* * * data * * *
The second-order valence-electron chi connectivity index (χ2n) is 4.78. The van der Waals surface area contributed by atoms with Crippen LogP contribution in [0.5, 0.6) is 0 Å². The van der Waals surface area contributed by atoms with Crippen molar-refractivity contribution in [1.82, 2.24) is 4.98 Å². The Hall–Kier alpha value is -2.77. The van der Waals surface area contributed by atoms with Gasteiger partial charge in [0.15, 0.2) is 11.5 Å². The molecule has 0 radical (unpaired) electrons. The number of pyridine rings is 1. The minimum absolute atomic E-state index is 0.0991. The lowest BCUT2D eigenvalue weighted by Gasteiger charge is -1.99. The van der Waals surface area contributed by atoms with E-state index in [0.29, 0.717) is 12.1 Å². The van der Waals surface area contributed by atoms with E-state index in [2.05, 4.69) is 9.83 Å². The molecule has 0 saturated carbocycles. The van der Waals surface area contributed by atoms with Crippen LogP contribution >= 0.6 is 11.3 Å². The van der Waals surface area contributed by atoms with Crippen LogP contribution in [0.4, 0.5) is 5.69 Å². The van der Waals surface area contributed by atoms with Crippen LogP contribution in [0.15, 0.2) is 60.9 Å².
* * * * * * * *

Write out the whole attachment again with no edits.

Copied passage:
The second-order valence-electron chi connectivity index (χ2n) is 4.78. The van der Waals surface area contributed by atoms with Crippen LogP contribution in [0.5, 0.6) is 0 Å². The van der Waals surface area contributed by atoms with Crippen molar-refractivity contribution in [1.82, 2.24) is 4.98 Å². The Hall–Kier alpha value is -2.77. The van der Waals surface area contributed by atoms with Gasteiger partial charge in [0.15, 0.2) is 11.5 Å². The molecule has 0 radical (unpaired) electrons. The number of pyridine rings is 1. The minimum absolute atomic E-state index is 0.0991. The lowest BCUT2D eigenvalue weighted by Gasteiger charge is -1.99. The van der Waals surface area contributed by atoms with E-state index in [0.29, 0.717) is 12.1 Å². The van der Waals surface area contributed by atoms with E-state index in [2.05, 4.69) is 9.83 Å². The molecule has 0 saturated carbocycles. The van der Waals surface area contributed by atoms with Crippen LogP contribution >= 0.6 is 11.3 Å². The van der Waals surface area contributed by atoms with Crippen LogP contribution in [0.4, 0.5) is 5.69 Å². The van der Waals surface area contributed by atoms with Crippen LogP contribution in [0.15, 0.2) is 60.9 Å².